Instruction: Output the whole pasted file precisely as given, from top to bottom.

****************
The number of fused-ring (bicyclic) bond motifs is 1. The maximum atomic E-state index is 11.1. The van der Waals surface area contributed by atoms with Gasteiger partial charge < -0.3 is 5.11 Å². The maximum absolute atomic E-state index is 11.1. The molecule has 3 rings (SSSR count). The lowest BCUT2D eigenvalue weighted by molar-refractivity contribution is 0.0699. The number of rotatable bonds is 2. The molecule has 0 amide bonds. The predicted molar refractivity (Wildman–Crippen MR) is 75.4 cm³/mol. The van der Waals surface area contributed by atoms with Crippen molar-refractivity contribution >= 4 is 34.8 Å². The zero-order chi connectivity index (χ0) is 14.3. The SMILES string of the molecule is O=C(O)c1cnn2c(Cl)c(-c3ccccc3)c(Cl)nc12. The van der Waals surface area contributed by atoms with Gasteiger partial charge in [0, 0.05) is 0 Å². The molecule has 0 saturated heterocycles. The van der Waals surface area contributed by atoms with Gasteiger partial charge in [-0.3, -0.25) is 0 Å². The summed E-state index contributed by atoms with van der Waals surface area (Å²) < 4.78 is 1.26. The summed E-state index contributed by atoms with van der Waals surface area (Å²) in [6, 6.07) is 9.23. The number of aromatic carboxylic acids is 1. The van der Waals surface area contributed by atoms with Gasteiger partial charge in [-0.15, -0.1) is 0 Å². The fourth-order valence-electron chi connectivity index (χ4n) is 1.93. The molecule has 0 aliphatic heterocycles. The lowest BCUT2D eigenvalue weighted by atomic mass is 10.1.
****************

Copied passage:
The number of fused-ring (bicyclic) bond motifs is 1. The maximum atomic E-state index is 11.1. The van der Waals surface area contributed by atoms with Gasteiger partial charge < -0.3 is 5.11 Å². The maximum absolute atomic E-state index is 11.1. The molecule has 3 rings (SSSR count). The lowest BCUT2D eigenvalue weighted by molar-refractivity contribution is 0.0699. The number of rotatable bonds is 2. The molecule has 0 amide bonds. The predicted molar refractivity (Wildman–Crippen MR) is 75.4 cm³/mol. The van der Waals surface area contributed by atoms with Crippen molar-refractivity contribution >= 4 is 34.8 Å². The zero-order chi connectivity index (χ0) is 14.3. The SMILES string of the molecule is O=C(O)c1cnn2c(Cl)c(-c3ccccc3)c(Cl)nc12. The van der Waals surface area contributed by atoms with Gasteiger partial charge in [0, 0.05) is 0 Å². The molecule has 0 saturated heterocycles. The van der Waals surface area contributed by atoms with Gasteiger partial charge in [-0.3, -0.25) is 0 Å². The summed E-state index contributed by atoms with van der Waals surface area (Å²) < 4.78 is 1.26. The summed E-state index contributed by atoms with van der Waals surface area (Å²) in [6, 6.07) is 9.23. The number of aromatic carboxylic acids is 1. The van der Waals surface area contributed by atoms with Gasteiger partial charge in [-0.15, -0.1) is 0 Å². The fourth-order valence-electron chi connectivity index (χ4n) is 1.93. The molecule has 0 aliphatic heterocycles. The lowest BCUT2D eigenvalue weighted by atomic mass is 10.1.